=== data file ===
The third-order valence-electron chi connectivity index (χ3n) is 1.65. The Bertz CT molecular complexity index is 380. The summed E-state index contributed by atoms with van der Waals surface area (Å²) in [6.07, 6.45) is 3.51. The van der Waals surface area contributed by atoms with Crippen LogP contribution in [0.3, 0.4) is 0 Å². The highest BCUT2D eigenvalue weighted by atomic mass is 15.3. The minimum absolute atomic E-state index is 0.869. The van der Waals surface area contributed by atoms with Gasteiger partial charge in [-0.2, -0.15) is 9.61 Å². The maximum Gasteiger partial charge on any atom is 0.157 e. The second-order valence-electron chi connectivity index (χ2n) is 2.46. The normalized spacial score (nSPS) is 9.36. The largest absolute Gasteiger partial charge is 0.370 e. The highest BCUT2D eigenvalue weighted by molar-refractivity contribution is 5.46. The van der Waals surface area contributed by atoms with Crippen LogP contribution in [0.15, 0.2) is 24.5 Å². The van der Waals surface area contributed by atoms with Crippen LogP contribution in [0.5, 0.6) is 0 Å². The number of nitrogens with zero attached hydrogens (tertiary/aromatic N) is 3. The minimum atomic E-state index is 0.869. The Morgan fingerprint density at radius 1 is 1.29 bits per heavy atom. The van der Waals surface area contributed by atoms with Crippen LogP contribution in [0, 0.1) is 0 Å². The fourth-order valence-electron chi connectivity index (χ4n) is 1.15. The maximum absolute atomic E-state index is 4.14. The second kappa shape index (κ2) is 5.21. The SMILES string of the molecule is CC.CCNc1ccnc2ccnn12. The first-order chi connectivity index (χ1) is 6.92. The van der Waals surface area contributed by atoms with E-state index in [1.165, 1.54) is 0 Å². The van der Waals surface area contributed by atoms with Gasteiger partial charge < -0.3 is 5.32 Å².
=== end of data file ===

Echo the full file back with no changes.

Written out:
The third-order valence-electron chi connectivity index (χ3n) is 1.65. The Bertz CT molecular complexity index is 380. The summed E-state index contributed by atoms with van der Waals surface area (Å²) in [6.07, 6.45) is 3.51. The van der Waals surface area contributed by atoms with Crippen LogP contribution in [0.3, 0.4) is 0 Å². The highest BCUT2D eigenvalue weighted by atomic mass is 15.3. The minimum absolute atomic E-state index is 0.869. The van der Waals surface area contributed by atoms with Gasteiger partial charge in [-0.2, -0.15) is 9.61 Å². The maximum Gasteiger partial charge on any atom is 0.157 e. The second-order valence-electron chi connectivity index (χ2n) is 2.46. The normalized spacial score (nSPS) is 9.36. The largest absolute Gasteiger partial charge is 0.370 e. The highest BCUT2D eigenvalue weighted by molar-refractivity contribution is 5.46. The van der Waals surface area contributed by atoms with Crippen LogP contribution in [0.15, 0.2) is 24.5 Å². The van der Waals surface area contributed by atoms with Crippen LogP contribution in [0.5, 0.6) is 0 Å². The number of nitrogens with zero attached hydrogens (tertiary/aromatic N) is 3. The minimum atomic E-state index is 0.869. The Morgan fingerprint density at radius 1 is 1.29 bits per heavy atom. The van der Waals surface area contributed by atoms with Crippen LogP contribution in [0, 0.1) is 0 Å². The fourth-order valence-electron chi connectivity index (χ4n) is 1.15. The maximum absolute atomic E-state index is 4.14. The second kappa shape index (κ2) is 5.21. The SMILES string of the molecule is CC.CCNc1ccnc2ccnn12. The first-order chi connectivity index (χ1) is 6.92. The van der Waals surface area contributed by atoms with E-state index in [1.165, 1.54) is 0 Å². The van der Waals surface area contributed by atoms with Gasteiger partial charge < -0.3 is 5.32 Å².